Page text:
Buckingham Reelects Kidd
Published 5:06 pm Thursday, November 10, 2011
BUCKINGHAM – Tuesday was definitely a busy day for the county's poll workers. Over 50 percent of Buckingham's 9,710 active registered voters turned out to cast their votes for contested races for sheriff and commissioner of the revenue.
Likewise, Buckingham voters demonstrated similar interest in who would represent them on the Board of Supervisors and the School Board.
When reviewing the results for each candidate, Voter Registrar Margaret Thomas reminded that numbers are considered unofficial until the Electoral Board completes and verifies the process of the final canvass count. However, she noted that any changes at this point would be minor.
Incumbent William G. “Billy” Kidd, running as an independent, won reelection with 2,682 votes, gaining 51.71 percent of the 5,187 votes cast in the sheriff's race.
His Democratic opponent Gerald K. Washington drew 2,139 votes, 41.22 percent.
James Tyree pulled in 290 votes; and, William H. “Bill” Merritt garnered 76 votes.
On Wednesday, Sheriff Kidd shared, “I am very grateful to the voters. I appreciate their support and the help I received from many, many citizens.”
Kidd offered, “Hopefully, we can put the campaign behind us and move on to work together toward the common goal of a safer community for all Buckingham residents.” He added, “I will continue to strive to make a good department even better.”
The only other contested race for a constitutional office was also won by the incumbent. Stephanie Midkiff, running as a Democrat, won with 2,984 votes.
Her challenger, RoShelle L. “Rocky” Harris, an independent candidate, received 1,999 votes.
Midkiff shared, “It is an honor and privilege to be given the opportunity to continue to serve the citizens of Buckingham County as Commissioner.” She added, “Words cannot express my gratitude for the support I received.”
She assured, “I plan to continue to serve fairly, efficiently and provide excellent service to the citizens of Buckingham County.”
Running unopposed for the office of commonwealth's attorney, incumbent E. M. Wright, Jr. garnered support from 3,968 voters.
Likewise, incumbent Christy L. Christian was unopposed in her bid for re-election as treasurer but 4,384 voters demonstrated their confidence in her with their vote.
Incumbent Danny R. Allen, who represents District 7, Gold Hill Precinct, ran unopposed in his bid for reelection but drew 473 votes from his constituents.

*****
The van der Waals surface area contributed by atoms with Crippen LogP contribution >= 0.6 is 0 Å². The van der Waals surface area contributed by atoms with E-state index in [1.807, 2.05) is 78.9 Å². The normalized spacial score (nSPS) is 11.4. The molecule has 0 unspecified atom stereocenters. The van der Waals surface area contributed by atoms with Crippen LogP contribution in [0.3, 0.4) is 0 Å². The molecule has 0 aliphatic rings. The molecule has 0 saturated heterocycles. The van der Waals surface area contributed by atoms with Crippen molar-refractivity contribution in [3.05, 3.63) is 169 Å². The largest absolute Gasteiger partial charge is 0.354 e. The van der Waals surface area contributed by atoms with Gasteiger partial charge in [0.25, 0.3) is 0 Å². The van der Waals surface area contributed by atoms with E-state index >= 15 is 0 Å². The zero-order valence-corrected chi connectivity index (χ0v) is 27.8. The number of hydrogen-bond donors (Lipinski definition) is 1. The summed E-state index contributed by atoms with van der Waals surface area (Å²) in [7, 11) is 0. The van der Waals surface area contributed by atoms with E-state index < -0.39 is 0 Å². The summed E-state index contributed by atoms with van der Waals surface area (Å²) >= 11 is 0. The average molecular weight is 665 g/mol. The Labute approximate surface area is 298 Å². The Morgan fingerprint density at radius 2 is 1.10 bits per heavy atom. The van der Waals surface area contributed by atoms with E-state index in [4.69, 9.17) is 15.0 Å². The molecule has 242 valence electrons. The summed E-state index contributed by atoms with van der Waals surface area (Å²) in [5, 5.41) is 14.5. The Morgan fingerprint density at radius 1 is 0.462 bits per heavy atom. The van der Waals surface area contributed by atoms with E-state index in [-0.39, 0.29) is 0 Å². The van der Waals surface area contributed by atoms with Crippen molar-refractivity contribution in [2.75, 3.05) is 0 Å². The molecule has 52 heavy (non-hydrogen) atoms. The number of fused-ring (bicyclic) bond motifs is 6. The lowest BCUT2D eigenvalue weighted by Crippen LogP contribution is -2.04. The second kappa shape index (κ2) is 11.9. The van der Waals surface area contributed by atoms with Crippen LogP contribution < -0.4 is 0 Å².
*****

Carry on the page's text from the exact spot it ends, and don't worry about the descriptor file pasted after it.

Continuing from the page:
Donald E. “Donnie” Bryan, running as an independent, was the only candidate seeking to represent District 2, White Hall Precinct. Responding to his candidacy, 423 voters supported him. Danny LeSueur who currently represents that district did not seek re-election.
In District 1, New Canton and Georgia Creek precincts, incumbent I. Monroe Snoddy was victorious in a challenge from former supervisor Robert C. “Bobby” Jones. Snoddy received 457 votes and Jones 329.
Incumbent E. A. “Bill” Talbert also proved victorious in a challenge from Pete R Kapuscinski for the seat representing District 3, New Store and Curdsville precincts. Talbert, who currently serves as chairman, garnered 528 votes and Kapuscinski 307.
Voters in District 4, Maysville Precinct, had three independent candidates on their ballot. Vying for the seat currently occupied by John D. Kitchen were E. Morgan Dunnavant, Henry P. “Hank” Hagenau, and John N. Staton.
Staton won with 366 votes while Dunnavant drew 258 and Hagenau garnered 256.
Taking pride in handling his campaign “the old-fashioned way,” Staton said he visited over 900 voters in his district. Not counting the gas he used while making those visits, Staton shared that he spent just under $200 for campaign flyers/handouts and sample ballots. And-he didn't put out any campaign signs.
“Hopefully, I can change by example the tenor of the way business is done,” said Staton, offering that he would like to see members of the board state the reasons they are for or against an issue so the public knows about the issues and where their representatives stands. “I don't have to own it and I'll speak to you the next day,” he assured.
Staton shared, “I enjoyed the campaign. I enjoyed working with the constituents of District 4, Maysville, and with my opponents.” He stated, “The real work has already begun. And, as I stated in the campaign-the literature I passed out has my phone number, my correct full name, and my address on it-I am open to my constituents at any reasonable time.”
Continuing, Staton offered, “I would like to take this opportunity to express my appreciation for all the help and kindness shown to me during this campaign.” He shared, “I pray that I am up to the task.”
In District 5, Glenmore and Wrights precincts, three candidates, Robert L. “Fooey” Anderson, Joyce Kidd Smith, and Cassandra L. Stish vied for the seat being vacated by incumbent Brian Bates.
Stish proved victorious with 298 votes. However, Smith was only 13 votes behind with 285. Anderson received 153 votes.